Kendra Coon, a friend of Greencastle Police Department (GPD) Assistant Chief Brian Hopkins, said her family has donated to the charity in the past. This year, Hopkins had a unique offer for her son, Kedrick Coon.
"Brian had asked Kedrick 'Hey, would you like to ride along and pass out presents?' and Kedrick said sure. I had later asked Brian, 'Why don't you give us one of the names and we'll do the shopping our self for the boy,'" Kendra Coon said.
"We had that little boy's name for a month and Kedrick did a lot of the shopping for him," Kendra Coon said.
Kedrick Coon said he sort of wanted to spend that money on himself, but spent it on someone else because it was a good thing to do.
"It's nice and because I knew that they needed a bunch of toys because they didn't have any," Kedrick Coon said.
Kendra Coon also said it was nice for her son to be able to put a face with the name of whom the family helped.
Hopkins, the GPD Assistant Chief, said he hoped to have more children involved in the deliveries because it went well this year.
The FOP has been handing these gifts out for around 10 years. Hopkins said that there are 30 children receiving gifts this year, the most since donations started. The FOP was able to do that because of an increased number of donations from the community.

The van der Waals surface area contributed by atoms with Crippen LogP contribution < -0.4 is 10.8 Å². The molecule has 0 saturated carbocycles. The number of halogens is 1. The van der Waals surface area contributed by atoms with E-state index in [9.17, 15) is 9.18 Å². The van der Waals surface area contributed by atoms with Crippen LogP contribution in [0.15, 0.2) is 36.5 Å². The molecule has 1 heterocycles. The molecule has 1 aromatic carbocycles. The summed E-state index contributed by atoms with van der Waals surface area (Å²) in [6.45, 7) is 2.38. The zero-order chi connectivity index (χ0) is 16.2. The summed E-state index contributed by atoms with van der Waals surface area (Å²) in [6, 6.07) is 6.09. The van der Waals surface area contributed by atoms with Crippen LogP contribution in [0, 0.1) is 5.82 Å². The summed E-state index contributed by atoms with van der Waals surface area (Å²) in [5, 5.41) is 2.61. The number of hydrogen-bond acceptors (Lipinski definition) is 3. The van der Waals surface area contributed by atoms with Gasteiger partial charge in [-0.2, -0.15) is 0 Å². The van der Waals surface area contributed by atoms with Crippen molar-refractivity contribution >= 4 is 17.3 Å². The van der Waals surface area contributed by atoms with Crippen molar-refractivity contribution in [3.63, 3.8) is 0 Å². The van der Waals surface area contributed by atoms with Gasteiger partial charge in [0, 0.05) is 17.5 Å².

Hopkins explained that a loved one first nominated the children who received gifts.
"A parent or legal guardian comes into the PD and they fill out an application to be on the list," Hopkins said. "Then that application is checked to make sure they're not on any other, such as the Giving Tree. We try to check to make sure they are in fact needy. If they pass all of that, we try our best to put them on the list."
Hopkins said the FOP had to reduce the 45 kids who had a loved one apply to a little over 30, based on the amount of funding they received this year. They do this by determining which children are most in need of such gifts.
"We try to do it that way, most needy to least," he said.
Hopkins said the members of the FOP are glad to be able to help the community.
"We've been doing this for a little over 10 years now. It goes for a good cause and there are plenty of needy people, especially with the economy and people losing jobs. We try to do our best to help people out as much as we can," Hopkins said.
Hopkins said he hopes the number of donations they receive keeps increasing, so the number of donations can increase, too.
"This year was probably our busiest year in terms of kids. Next year I'm sure we'll get even more," he said.